A poorly secured database exposed at least 26 million text messages, password reset links and codes, two-factor verification codes, temporary passwords, shipping alerts, and other information belonging to customers of companies including Microsoft, Amazon, and Google.
The leaky database, owned by communications firm Vovox, was found on Shodan by Sébastien Kaul, a security researcher based in Berlin. Kaul discovered the database lacked password protection and left names, phone numbers, and text messages easily searchable. Vovox took down the database after it was contacted with an inquiry from TechCrunch.
However, while the server was still running, anyone could have obtained two-factor codes sent by people attempting account logins. This level of accessibility could have let someone easily take over an account protected with two-factor authentication and an SMS verification code.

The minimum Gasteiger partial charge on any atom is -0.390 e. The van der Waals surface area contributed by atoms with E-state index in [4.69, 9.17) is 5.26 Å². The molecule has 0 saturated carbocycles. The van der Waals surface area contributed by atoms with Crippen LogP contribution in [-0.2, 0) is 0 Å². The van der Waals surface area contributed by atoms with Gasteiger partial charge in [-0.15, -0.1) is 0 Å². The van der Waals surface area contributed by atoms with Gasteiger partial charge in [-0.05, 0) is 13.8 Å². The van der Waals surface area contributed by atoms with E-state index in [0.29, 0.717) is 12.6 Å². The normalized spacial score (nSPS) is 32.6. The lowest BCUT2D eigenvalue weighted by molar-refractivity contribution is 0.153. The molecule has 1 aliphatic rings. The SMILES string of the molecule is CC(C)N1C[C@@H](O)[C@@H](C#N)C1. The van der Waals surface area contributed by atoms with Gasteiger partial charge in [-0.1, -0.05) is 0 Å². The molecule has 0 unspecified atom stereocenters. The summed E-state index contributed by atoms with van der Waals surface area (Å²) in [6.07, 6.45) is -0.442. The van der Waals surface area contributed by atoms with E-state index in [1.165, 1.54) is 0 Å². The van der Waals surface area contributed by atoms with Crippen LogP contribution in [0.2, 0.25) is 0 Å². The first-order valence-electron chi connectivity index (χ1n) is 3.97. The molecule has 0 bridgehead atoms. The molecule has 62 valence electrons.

While the codes and links exposed are only useful for a finite period of time, there is a risk that attackers were able to compromise users. Security experts have long been wary of SMS verification, saying it's insufficient to properly protect users' data – a lesson learned in the August Reddit breach, which engineers said was rooted in SMS-based two-factor authentication.
Read more details about the Vovox leak here.
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